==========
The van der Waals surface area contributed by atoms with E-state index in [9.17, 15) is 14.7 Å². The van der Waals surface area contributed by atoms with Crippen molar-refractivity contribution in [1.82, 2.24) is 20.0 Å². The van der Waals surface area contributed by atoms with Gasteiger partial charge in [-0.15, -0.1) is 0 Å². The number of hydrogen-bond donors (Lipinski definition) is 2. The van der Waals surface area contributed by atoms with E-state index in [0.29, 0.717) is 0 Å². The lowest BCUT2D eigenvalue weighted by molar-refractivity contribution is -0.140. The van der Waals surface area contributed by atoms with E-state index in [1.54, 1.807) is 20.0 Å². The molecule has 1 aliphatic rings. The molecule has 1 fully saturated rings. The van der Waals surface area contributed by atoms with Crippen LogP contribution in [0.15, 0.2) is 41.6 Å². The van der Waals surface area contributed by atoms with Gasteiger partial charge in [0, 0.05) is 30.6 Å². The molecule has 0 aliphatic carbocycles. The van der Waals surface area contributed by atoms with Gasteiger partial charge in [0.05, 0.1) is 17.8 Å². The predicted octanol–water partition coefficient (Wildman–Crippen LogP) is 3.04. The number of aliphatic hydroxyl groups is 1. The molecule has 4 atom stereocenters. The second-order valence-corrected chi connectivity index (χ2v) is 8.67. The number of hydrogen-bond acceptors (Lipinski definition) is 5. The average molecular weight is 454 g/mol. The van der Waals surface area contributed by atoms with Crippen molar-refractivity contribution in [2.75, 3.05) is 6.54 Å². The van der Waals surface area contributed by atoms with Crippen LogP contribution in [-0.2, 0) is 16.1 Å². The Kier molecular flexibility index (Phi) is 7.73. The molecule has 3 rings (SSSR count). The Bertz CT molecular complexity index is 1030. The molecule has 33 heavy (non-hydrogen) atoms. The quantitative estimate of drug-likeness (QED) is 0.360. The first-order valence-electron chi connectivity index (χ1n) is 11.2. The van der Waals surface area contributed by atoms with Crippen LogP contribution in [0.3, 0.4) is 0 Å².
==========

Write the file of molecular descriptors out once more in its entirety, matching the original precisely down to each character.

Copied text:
The van der Waals surface area contributed by atoms with E-state index in [9.17, 15) is 14.7 Å². The van der Waals surface area contributed by atoms with Crippen molar-refractivity contribution in [1.82, 2.24) is 20.0 Å². The van der Waals surface area contributed by atoms with Gasteiger partial charge in [-0.15, -0.1) is 0 Å². The number of hydrogen-bond donors (Lipinski definition) is 2. The van der Waals surface area contributed by atoms with E-state index in [0.29, 0.717) is 0 Å². The lowest BCUT2D eigenvalue weighted by molar-refractivity contribution is -0.140. The van der Waals surface area contributed by atoms with E-state index in [1.54, 1.807) is 20.0 Å². The molecule has 1 aliphatic rings. The molecule has 1 fully saturated rings. The van der Waals surface area contributed by atoms with Crippen LogP contribution in [0.15, 0.2) is 41.6 Å². The van der Waals surface area contributed by atoms with Gasteiger partial charge in [0, 0.05) is 30.6 Å². The molecule has 0 aliphatic carbocycles. The van der Waals surface area contributed by atoms with Gasteiger partial charge in [0.05, 0.1) is 17.8 Å². The predicted octanol–water partition coefficient (Wildman–Crippen LogP) is 3.04. The number of aliphatic hydroxyl groups is 1. The molecule has 4 atom stereocenters. The second-order valence-corrected chi connectivity index (χ2v) is 8.67. The number of hydrogen-bond acceptors (Lipinski definition) is 5. The average molecular weight is 454 g/mol. The van der Waals surface area contributed by atoms with Crippen molar-refractivity contribution in [2.75, 3.05) is 6.54 Å². The van der Waals surface area contributed by atoms with Crippen LogP contribution in [-0.2, 0) is 16.1 Å². The Kier molecular flexibility index (Phi) is 7.73. The molecule has 3 rings (SSSR count). The Bertz CT molecular complexity index is 1030. The molecule has 33 heavy (non-hydrogen) atoms. The quantitative estimate of drug-likeness (QED) is 0.360. The first-order valence-electron chi connectivity index (χ1n) is 11.2. The van der Waals surface area contributed by atoms with Crippen LogP contribution in [0.3, 0.4) is 0 Å².